If everyone routinely and thoroughly washed their hands, an estimated one million deaths each year could be prevented around the world. At a time when scientists and public health authorities across the globe are working to develop new diagnostic tests, vaccines, and treatments to control the current pandemic, it is particularly important today, on World Hand Hygiene Day, to remember that the simple act of proper handwashing can help save lives.
Held on May 5 each year, World Hand Hygiene Day is an annual observance that emphasizes the importance of handwashing in helping to prevent the spread of disease. In order to raise awareness about this simple, but important public health intervention, the National Foundation for Infectious Diseases (NFID) recently released a new animated #WashYourHands public service announcement—available in English and Spanish. The short videos describe the five key steps of proper handwashing: wet, lather, scrub well, rinse, and dry thoroughly. When done properly, handwashing should take about 20 seconds, roughly the time it takes to sing the Happy Birthday song twice.
The Centers for Disease Control and Prevention (CDC) recommends frequent handwashing, especially when eating or preparing food, cleaning a wound or caring for someone who is sick, using the toilet or changing diapers, or touching or feeding a pet. During the current pandemic, it is also important to wash hands after being out in public, touching surfaces that may have been used by others, such as shopping carts, gas pumps, or electronic payment screens.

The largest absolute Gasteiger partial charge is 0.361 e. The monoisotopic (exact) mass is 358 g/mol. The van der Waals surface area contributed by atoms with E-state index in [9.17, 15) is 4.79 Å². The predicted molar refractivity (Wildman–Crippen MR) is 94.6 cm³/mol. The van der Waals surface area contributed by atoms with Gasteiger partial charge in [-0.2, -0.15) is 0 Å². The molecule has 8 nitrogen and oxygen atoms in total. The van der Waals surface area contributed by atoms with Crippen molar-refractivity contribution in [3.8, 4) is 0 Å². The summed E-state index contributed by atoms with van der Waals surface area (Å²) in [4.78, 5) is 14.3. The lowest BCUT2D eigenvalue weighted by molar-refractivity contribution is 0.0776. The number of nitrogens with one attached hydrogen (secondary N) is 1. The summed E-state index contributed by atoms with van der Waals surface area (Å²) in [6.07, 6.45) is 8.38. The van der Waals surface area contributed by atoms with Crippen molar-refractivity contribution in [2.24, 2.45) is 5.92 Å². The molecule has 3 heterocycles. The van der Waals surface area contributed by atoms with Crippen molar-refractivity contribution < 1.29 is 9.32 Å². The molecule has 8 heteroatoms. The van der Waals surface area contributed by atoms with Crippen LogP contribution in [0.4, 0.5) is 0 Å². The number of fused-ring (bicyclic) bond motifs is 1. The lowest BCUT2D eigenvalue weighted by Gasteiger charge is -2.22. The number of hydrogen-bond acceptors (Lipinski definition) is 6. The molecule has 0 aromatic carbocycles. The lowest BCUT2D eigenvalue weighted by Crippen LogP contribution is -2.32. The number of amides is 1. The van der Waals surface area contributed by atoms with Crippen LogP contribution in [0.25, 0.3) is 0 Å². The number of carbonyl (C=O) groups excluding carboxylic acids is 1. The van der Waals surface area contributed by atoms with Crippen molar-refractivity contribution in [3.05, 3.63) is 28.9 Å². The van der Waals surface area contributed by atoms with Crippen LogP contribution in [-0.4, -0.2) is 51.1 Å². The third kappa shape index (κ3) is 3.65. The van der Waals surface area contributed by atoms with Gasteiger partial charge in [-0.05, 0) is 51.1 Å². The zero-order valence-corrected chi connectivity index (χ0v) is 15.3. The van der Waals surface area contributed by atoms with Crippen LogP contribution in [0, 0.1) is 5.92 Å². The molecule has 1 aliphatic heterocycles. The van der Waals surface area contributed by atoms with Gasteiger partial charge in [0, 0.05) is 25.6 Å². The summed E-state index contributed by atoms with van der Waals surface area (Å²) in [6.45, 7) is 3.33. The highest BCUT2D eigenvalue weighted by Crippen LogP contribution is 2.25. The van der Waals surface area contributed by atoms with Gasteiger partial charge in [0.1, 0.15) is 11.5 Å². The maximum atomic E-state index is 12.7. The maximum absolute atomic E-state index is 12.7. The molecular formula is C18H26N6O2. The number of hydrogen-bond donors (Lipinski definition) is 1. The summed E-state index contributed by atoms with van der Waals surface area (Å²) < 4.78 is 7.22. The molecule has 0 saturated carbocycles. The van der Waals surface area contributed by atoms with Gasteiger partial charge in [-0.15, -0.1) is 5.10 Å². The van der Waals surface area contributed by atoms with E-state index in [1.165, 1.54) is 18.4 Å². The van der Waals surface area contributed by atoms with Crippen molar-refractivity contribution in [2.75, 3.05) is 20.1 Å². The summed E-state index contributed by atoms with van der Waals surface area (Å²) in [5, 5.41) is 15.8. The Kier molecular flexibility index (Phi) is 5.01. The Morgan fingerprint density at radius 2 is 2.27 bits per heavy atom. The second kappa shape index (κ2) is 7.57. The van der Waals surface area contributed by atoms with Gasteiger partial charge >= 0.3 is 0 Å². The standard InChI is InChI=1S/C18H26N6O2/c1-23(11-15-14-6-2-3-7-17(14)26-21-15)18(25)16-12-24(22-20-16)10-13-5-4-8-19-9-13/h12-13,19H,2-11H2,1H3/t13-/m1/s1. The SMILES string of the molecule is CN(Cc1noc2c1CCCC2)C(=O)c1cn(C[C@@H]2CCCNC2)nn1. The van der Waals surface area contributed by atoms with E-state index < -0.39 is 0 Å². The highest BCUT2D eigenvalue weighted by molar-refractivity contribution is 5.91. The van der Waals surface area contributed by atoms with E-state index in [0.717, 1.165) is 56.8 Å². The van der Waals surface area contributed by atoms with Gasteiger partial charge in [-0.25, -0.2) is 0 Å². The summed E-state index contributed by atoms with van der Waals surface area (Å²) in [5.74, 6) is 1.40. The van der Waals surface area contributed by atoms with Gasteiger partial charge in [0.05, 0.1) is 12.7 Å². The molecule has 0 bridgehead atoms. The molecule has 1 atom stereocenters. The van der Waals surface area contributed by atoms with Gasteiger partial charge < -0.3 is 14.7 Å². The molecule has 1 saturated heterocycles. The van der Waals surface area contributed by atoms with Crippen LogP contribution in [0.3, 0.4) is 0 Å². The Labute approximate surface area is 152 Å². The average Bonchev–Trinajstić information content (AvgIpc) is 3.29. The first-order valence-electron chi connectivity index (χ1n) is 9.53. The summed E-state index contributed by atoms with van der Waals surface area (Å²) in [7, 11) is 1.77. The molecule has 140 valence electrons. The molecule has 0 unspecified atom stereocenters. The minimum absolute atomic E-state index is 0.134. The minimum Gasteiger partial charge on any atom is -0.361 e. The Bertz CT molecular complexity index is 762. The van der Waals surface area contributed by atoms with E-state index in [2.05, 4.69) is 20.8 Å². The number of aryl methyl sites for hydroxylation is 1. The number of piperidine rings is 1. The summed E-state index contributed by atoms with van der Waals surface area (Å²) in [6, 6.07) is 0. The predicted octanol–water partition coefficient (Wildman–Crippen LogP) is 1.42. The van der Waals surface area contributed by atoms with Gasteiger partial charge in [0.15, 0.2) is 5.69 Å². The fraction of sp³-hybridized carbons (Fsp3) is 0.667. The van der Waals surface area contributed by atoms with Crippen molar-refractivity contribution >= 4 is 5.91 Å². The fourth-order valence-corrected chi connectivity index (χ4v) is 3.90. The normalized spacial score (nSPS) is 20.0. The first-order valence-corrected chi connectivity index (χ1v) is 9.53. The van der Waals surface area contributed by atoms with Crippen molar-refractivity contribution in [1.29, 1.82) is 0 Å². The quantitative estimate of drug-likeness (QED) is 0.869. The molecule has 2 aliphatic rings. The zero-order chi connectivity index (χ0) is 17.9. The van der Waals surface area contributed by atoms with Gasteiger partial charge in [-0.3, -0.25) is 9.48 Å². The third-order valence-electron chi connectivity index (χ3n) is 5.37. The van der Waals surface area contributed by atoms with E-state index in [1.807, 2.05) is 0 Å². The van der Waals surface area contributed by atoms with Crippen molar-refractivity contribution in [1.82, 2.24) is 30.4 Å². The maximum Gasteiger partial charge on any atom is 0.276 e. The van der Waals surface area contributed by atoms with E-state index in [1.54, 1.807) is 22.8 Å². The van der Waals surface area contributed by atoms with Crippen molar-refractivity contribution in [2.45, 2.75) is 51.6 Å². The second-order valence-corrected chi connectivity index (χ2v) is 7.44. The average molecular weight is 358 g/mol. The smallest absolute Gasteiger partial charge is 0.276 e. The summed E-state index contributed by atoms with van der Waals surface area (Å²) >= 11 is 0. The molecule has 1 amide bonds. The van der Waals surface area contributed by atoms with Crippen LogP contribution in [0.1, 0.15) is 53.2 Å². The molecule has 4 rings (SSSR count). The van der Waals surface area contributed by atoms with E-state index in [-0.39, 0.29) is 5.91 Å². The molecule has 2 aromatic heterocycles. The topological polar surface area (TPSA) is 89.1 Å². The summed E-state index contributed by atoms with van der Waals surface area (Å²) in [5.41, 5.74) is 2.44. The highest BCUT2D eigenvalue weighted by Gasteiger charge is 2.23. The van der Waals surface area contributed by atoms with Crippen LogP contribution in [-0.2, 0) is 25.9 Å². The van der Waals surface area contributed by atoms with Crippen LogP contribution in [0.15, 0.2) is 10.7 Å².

If soap and water are not available, CDC recommends using an alcohol-based hand sanitizer that contains at least 60 percent alcohol. In healthcare settings, alcohol-based hand sanitizer is often the preferred method for cleaning hands that are not visibly dirty because it is effective at killing germs that can cause disease (or illness), is easier to use during the course of care, and is less irritating to the skin.
Although the current pandemic is certainly putting a strain on individuals, families, businesses, healthcare professionals, and the entire healthcare system, it is also generating a spirit of unity and a sense of appreciation for the monumental work being done by healthcare professionals across the globe to keep us all safe and healthy. While a vaccine is not yet available to combat the pandemic, hand hygiene is a key prevention tool that is already in our hands!
On World Hand Hygiene Day, and every day, one of the most important things we can all do to help prevent the spread of disease is to properly wash our hands. Remember, #CleanHandsCount!